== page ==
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Saturday, September 29: Mountain View Cemetery. Led by Dennis Evanosky
(This walk had to be canceled due to leader health concerns. Refunds are available to those who paid for it.)
A walking tour of one of the first cemeteries in the East Bay. Many prominent early Berkeley citizens are buried there, as Berkeley has no cemeteries. The beautiful, extensive grounds are on a hillside with spectacular monuments and views. Not wheelchair accessible.

Saturday, October 6: Berkeley’s First State Institution, the Deaf and Blind School. Led by Steven Finacom
On September 26, 1867, before the University of California was created, public-spirited citizens gathered to dedicate the cornerstone for Berkeley’s first state institution and celebrate with speeches and poetry what would become the California Schools for the Deaf and Blind and is now the University of California’s Clark Kerr Campus. Our walk will explore the history of the elegant and expansive Spanish Revival complex. We’ll also, time permitting, climb the hill behind the campus to see the site of a hidden relic of the Deaf School and spectacular Bay views, and glimpse nearby what may be Berkeley’s oldest surviving single-family home. This walk will include some stairs, and a steep climb of several hundred feet elevation on an unpaved hiking trail.

Saturday, October 13: Great Estates, Houses and History. Led by Ron Sipherd
The hilly neighborhoods of southeast Berkeley contain a wide variety of early twentieth-century houses, estates, paths and other development. The leader is a longtime resident and local historian who has led several walks for the Berkeley Path Wanderers.

Saturday, October 20: The Northside of Campus. Led by Robert Johnson
This walk includes the 1923 fire area, some early mansions, cottages, a few fraternity houses, the Graduate Theological Union, some UC buildings and the incredible Normandy Village. See works by noted architects including Bernard Maybeck, Louis Kahn, James Plachek, Walter Ratcliff Jr., Ernest Coxhead, Lilian Bridgman, and William Yelland. Also noteworthy are the places some famous people lived, the influence of Charles Keeler, tree-lined streets, and other tidbits of history.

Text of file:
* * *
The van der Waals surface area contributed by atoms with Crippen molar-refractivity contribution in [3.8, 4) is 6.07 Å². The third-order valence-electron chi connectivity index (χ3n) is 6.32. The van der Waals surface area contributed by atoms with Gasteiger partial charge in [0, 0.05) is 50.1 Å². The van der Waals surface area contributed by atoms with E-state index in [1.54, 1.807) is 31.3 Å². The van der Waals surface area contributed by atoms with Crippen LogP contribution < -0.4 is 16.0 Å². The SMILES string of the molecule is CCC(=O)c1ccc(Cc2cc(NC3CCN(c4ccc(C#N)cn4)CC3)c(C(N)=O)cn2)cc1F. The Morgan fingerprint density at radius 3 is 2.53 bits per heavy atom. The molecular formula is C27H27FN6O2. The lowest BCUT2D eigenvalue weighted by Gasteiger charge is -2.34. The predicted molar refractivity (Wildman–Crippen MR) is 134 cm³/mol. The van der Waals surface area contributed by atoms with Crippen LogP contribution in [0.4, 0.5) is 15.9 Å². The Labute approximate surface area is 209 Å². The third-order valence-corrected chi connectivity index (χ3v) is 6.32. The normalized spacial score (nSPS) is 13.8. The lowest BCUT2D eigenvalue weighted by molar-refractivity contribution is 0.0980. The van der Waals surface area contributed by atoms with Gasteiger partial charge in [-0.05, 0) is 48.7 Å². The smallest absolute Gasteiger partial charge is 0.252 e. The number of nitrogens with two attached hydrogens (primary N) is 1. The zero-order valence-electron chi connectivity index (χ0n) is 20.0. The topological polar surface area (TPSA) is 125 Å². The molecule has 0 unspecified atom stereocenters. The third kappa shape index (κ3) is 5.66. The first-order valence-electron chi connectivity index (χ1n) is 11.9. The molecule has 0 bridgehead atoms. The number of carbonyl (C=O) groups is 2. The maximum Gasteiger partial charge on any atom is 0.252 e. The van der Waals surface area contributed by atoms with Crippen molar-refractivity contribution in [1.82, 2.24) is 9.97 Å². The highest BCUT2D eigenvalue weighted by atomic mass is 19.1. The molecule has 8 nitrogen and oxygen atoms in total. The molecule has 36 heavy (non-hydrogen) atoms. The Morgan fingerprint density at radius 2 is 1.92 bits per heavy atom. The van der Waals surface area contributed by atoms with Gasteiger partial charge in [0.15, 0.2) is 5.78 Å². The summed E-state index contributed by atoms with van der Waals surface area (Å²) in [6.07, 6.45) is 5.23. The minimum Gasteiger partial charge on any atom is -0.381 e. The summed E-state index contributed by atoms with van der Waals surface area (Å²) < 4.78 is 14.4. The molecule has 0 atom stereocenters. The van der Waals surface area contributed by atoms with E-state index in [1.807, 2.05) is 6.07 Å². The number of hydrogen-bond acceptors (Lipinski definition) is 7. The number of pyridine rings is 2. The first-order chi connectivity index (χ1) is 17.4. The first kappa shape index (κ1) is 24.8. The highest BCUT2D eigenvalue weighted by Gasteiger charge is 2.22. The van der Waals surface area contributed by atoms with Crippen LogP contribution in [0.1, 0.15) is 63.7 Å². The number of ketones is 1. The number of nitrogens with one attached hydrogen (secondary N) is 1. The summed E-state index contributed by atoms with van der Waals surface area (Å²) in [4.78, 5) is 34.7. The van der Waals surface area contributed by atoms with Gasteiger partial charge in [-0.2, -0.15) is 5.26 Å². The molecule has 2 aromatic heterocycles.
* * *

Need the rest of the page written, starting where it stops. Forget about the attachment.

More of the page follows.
SUNDAY, October 28 : 100 Years of Radical South Asian American History in the Streets of Berkeley. Led by Barnali Ghosh
South Asians have been living in California since at least 1850, but their stories are still little known. Started in 2012, by Berkeley residents and community historians Barnali Ghosh and Anervan Chatterjee, the tour brings South Asian American history to life on an engaging two-mile walking tour that focuses on the experiences of people with roots in South Asia (Bangladesh, India, Pakistan, Sri Lanka, etc.) You’ll visit original sites, hear stories, and come away inspired by secret histories of immigrant freedom fighters, feminists, and more. Route is an easy two-mile stroller-wheelchair accessible walk through Telegraph Avenue, UC Berkeley, and downtown Berkeley - ending at Civic Center Park.



This walk is fully subscribed as of 15 October!

Saturday, November 3: Art and Noteworthy Trees of Claremont Elmwood. Led by Burl Willes
There is fascinating history behind most of the venerable palms, oaks, redwoods and cedars that were planted over a hundred years ago. As the area became more bucolic, it would be the home of many notable artists. We’ll start at a hidden garden on Russell Street that has two 100-foot-tall oaks, a Valley and a Coastal Live, as well as a date palm planted in 1911. As we visit 12 magnificent trees, stops will be made to revisit the former homes of Richard Diebenkorn and Elmer Bischoff with new insight from a favorite model, Jane FitzGibbon, who recently visited the History Center from her home in Santa Fe. A relatively easy 90-minute walk, no steps.

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